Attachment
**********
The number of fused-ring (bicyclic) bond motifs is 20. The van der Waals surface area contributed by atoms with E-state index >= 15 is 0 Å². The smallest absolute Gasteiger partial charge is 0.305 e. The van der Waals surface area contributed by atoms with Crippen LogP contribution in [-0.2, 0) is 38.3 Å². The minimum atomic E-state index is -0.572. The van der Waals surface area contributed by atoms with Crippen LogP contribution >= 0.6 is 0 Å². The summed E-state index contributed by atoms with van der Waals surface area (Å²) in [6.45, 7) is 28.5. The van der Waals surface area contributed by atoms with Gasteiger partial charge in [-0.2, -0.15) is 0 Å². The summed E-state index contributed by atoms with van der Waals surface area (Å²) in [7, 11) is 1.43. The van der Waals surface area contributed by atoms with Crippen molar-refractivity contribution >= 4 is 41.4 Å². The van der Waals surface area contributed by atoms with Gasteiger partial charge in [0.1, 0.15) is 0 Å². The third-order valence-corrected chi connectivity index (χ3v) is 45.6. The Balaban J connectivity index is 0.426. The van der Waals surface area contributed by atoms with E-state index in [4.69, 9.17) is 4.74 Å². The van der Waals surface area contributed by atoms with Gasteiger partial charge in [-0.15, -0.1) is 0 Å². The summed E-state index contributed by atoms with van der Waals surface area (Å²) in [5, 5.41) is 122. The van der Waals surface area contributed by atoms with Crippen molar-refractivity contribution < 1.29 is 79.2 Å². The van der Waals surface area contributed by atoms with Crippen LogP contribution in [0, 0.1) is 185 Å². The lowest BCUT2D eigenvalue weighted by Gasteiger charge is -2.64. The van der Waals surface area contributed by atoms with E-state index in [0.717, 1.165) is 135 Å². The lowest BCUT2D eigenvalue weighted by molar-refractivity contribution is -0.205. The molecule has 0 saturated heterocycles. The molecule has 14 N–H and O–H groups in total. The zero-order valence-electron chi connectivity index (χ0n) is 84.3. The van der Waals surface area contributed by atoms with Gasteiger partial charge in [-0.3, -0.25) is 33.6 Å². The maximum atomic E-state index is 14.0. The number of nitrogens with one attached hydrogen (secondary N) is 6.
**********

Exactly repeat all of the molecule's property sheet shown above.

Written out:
The number of fused-ring (bicyclic) bond motifs is 20. The van der Waals surface area contributed by atoms with E-state index >= 15 is 0 Å². The smallest absolute Gasteiger partial charge is 0.305 e. The van der Waals surface area contributed by atoms with Crippen LogP contribution in [-0.2, 0) is 38.3 Å². The minimum atomic E-state index is -0.572. The van der Waals surface area contributed by atoms with Crippen LogP contribution >= 0.6 is 0 Å². The summed E-state index contributed by atoms with van der Waals surface area (Å²) in [6.45, 7) is 28.5. The van der Waals surface area contributed by atoms with Gasteiger partial charge in [-0.2, -0.15) is 0 Å². The summed E-state index contributed by atoms with van der Waals surface area (Å²) in [7, 11) is 1.43. The van der Waals surface area contributed by atoms with Crippen molar-refractivity contribution >= 4 is 41.4 Å². The van der Waals surface area contributed by atoms with Gasteiger partial charge in [0.1, 0.15) is 0 Å². The third-order valence-corrected chi connectivity index (χ3v) is 45.6. The Balaban J connectivity index is 0.426. The van der Waals surface area contributed by atoms with E-state index in [4.69, 9.17) is 4.74 Å². The van der Waals surface area contributed by atoms with Gasteiger partial charge in [-0.15, -0.1) is 0 Å². The summed E-state index contributed by atoms with van der Waals surface area (Å²) in [5, 5.41) is 122. The van der Waals surface area contributed by atoms with Crippen molar-refractivity contribution < 1.29 is 79.2 Å². The van der Waals surface area contributed by atoms with Crippen LogP contribution in [0, 0.1) is 185 Å². The lowest BCUT2D eigenvalue weighted by Gasteiger charge is -2.64. The van der Waals surface area contributed by atoms with E-state index in [0.717, 1.165) is 135 Å². The lowest BCUT2D eigenvalue weighted by molar-refractivity contribution is -0.205. The molecule has 0 saturated heterocycles. The molecule has 14 N–H and O–H groups in total. The zero-order valence-electron chi connectivity index (χ0n) is 84.3. The van der Waals surface area contributed by atoms with Gasteiger partial charge in [-0.3, -0.25) is 33.6 Å². The maximum atomic E-state index is 14.0. The number of nitrogens with one attached hydrogen (secondary N) is 6.